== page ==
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Callie Cox

US Investment Analyst,


About Callie

Callie Cox is an investment analyst at eToro U.S. based in Charlotte, N.C. In her role, Callie teaches customers about the power of capital markets in their wallets and in their lives. She's passionate about helping investors of all skill levels learn how to think about investing, and utilizes engaging content about stocks, crypto, and investments to educate eToro customers and prospects alike. Callie has worked in financial research for her entire career. Prior to joining eToro, Callie worked at Ally Invest, educating customers about investing through a variety of reports, timely market alerts, and strategic initiatives like videos, social projects, and live events. Additionally, Callie has worked with LPL Financial, TABB Group, and Bloomberg. Her work has been featured on CNBC, Bloomberg, the Financial Times, Yahoo Finance, and Barron's, among other publications. She frequently shares market analysis on Twitter at @callieabost.

Callie's Articles

We talk a lot about the S&P 500 — the index of the 500 largest stocks on the US market. And in doing so, we may be ignoring where high rates are hitting the hardest. Small-cap stocks — companies that are often $10 billion in size or smaller — have noticeably struggled this year compared to larger, more well-known companies, writes Callie Cox, US investment analyst at eToro.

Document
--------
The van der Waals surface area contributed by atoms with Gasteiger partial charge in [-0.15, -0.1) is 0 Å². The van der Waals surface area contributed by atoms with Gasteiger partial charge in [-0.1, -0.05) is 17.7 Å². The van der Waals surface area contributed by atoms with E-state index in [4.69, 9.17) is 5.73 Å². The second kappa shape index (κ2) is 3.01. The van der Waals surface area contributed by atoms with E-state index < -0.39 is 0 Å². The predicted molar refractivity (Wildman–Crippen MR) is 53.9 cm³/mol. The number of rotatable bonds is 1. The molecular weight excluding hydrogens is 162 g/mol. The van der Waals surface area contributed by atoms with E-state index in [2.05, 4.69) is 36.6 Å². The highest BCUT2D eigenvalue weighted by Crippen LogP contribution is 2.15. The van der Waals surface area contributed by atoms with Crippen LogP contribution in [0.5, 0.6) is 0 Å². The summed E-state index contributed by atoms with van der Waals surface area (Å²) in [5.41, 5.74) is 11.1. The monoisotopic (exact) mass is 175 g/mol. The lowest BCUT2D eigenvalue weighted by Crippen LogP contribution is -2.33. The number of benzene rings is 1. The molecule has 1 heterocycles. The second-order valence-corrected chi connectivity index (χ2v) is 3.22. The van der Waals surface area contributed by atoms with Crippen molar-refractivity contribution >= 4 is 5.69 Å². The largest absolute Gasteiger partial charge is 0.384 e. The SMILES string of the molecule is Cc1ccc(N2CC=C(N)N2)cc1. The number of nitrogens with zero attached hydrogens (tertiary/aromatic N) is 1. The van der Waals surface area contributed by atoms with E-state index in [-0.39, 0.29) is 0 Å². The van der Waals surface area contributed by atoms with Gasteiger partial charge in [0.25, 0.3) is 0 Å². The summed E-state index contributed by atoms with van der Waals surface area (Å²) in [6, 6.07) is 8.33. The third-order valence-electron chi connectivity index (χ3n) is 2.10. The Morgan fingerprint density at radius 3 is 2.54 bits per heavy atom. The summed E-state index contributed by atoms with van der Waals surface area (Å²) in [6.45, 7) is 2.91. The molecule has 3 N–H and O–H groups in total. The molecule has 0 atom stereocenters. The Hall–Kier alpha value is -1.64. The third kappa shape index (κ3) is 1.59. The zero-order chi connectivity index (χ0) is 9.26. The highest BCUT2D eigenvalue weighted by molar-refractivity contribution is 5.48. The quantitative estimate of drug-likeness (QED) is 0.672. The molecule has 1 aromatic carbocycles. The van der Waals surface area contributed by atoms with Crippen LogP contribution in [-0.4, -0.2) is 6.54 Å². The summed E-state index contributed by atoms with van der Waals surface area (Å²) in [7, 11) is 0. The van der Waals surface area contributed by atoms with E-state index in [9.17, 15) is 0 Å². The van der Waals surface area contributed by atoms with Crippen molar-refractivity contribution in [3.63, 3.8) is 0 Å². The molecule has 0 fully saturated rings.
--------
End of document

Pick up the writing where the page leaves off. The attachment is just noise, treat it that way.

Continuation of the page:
Summer is ending, and you know what that means: It’s time to go back to school. Investing is largely mental, after all. Markets are constantly changing, and your ability to process and adapt to change can make or break your portfolio. Don’t get intimidated, though. You can easily prep your brain with a little time and intention, writes Callie Cox, US investment analyst at eToro.
Last week, the average price of a gallon of gas climbed to $3.83, the highest in 10 months. I swung by the gas station on Tuesday and paid $50 to fill up my tank. That hasn’t happened to me in a while, and it’s one example of how inflation is moving in the wrong direction, explains Callie Cox, US investment analyst at eToro.
One of the most well-known phrases on Wall Street is “irrational exuberance.” It was coined by former Federal Reserve chair Alan Greenspan in 1996, around the time the now-infamous tech bubble was beginning to form. Twenty-seven years later, irrational exuberance pops up whenever stocks seem to be defying the gravity of bad headlines and questionable economic data, writes Callie Cox, US investment analyst at eToro.